ire made us human; ossil uels made us modern.Now we need a new re that makes us secure, sae,healthy, and durable.Oil and coal built our civilization. Fossil energy becamethe oundation o our wealth, the bulwark o our might,the unseen metabolic engine o modern lie. Yet thisenabler o our civilization, this magic elixir that hasenriched and extended the lives o billions, has alsobegun to make our lives more earul, insecure, costly,destructive, and dangerous. It puts asthma in our chil-dren’s lungs and mercury in their lunchbox tuna. Itsoccasional mishaps can shatter economies. Its wealthand power buy politicians. It drives many o the world’srivalries, corruptions, despotisms, and wars. It is chang-ing the composition o Earth’s atmosphere aster thanat any time in the past 60 million years.In short, the rising costs o ossil uels are starting toeclipse their benets, undermining the prosperity andsecurity they enabled. Fortunately, these problems arenot necessary to endure, either technologically or eco-nomically. We can avoid them in ways that tend to
reduce 
energy costs—because technological progress hasquietly been making ossil uels obsolete.What’s driving this transormation is basic economics.By 2009, making a dollar o U.S. gross domestic prod-uct used 60 percent less oil than in 1975, 63 percentless (directly used) natural gas, 20 percent less elec-tricity, and 50 percent less total energy. Oil is becom-ing uncompetitive even at low prices beore it becomesunavailable even at high prices: Peak oil has emergedin demand beore supply. Oil use in the industrializednations represented by the Organization or EconomicCooperation and Development (OECD) peaked in2005, U.S. gasoline use in 2007. In 2009, DeutscheBank said world oil use could peak around 2016.With today’s technologies, it is possible to build uncom-promised, sae, roomy, peppy, electric autos. Redesigningthe entire U.S. automobile feet to be superecientand electried by 2050 could achieve automotive ueleconomy equivalent to 125-250 miles per U.S. gallon(1.0-1.9 L/100 km) and would save oil at an average costbelow $18 per saved barrel—just one-th o today’sworld oil price. Buying that eciency and electrica-tion instead o burning oil to provide the same servicesrom today’s and ocially orecast autos would save$4 trillion. Such “drilling under Detroit” can win theequivalent o 1.5 Saudi Arabias or hal an OPEC, andthose “negabarrels” are all domestic, secure, clean, sae,and inexhaustible. The investments required or theseour- to eightold more ecient and oil-ree autos andor tripled-eciency trucks and airplanes could yield a17 percent internal rate o return (IRR) while greatlyreducing risks to the oil and automotive sectors andto the whole economy. The trucks and planes could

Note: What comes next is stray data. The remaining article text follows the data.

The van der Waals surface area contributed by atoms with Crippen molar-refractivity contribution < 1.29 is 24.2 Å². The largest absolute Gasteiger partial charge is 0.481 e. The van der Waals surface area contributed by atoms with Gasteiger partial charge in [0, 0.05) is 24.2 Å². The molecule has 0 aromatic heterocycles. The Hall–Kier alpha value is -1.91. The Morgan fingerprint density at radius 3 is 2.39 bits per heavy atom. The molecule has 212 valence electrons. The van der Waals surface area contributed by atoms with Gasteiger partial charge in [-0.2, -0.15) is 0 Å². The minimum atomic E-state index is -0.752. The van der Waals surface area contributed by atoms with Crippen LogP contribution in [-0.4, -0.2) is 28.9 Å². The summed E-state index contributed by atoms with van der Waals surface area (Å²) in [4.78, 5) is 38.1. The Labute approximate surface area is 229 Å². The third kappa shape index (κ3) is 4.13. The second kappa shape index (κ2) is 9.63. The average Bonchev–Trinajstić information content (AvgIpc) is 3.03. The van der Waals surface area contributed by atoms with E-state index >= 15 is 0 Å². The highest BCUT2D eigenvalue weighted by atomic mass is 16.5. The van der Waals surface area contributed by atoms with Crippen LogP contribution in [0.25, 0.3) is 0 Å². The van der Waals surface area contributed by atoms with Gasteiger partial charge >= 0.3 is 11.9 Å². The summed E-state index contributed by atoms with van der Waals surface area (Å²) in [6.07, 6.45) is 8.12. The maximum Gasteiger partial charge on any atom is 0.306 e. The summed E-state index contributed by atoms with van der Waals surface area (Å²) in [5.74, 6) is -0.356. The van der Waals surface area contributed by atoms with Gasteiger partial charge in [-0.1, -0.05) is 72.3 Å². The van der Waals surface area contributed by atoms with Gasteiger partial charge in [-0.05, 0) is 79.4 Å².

Fossil fuels created modern civilization, but their risingcosts—to health, security, and economic progress—are starting to eclipse their benefits, undermining theprosperity and security they enabled. At the same time,technological innovation has quietly been making fossil fuelsobsolete. In history’s greatest infrastructure shift, spanningthe entire economy, humans are inventing a new fire:not dug from below but flowing from above, not scarcebut bountiful, and except for a little biofuel, flameless.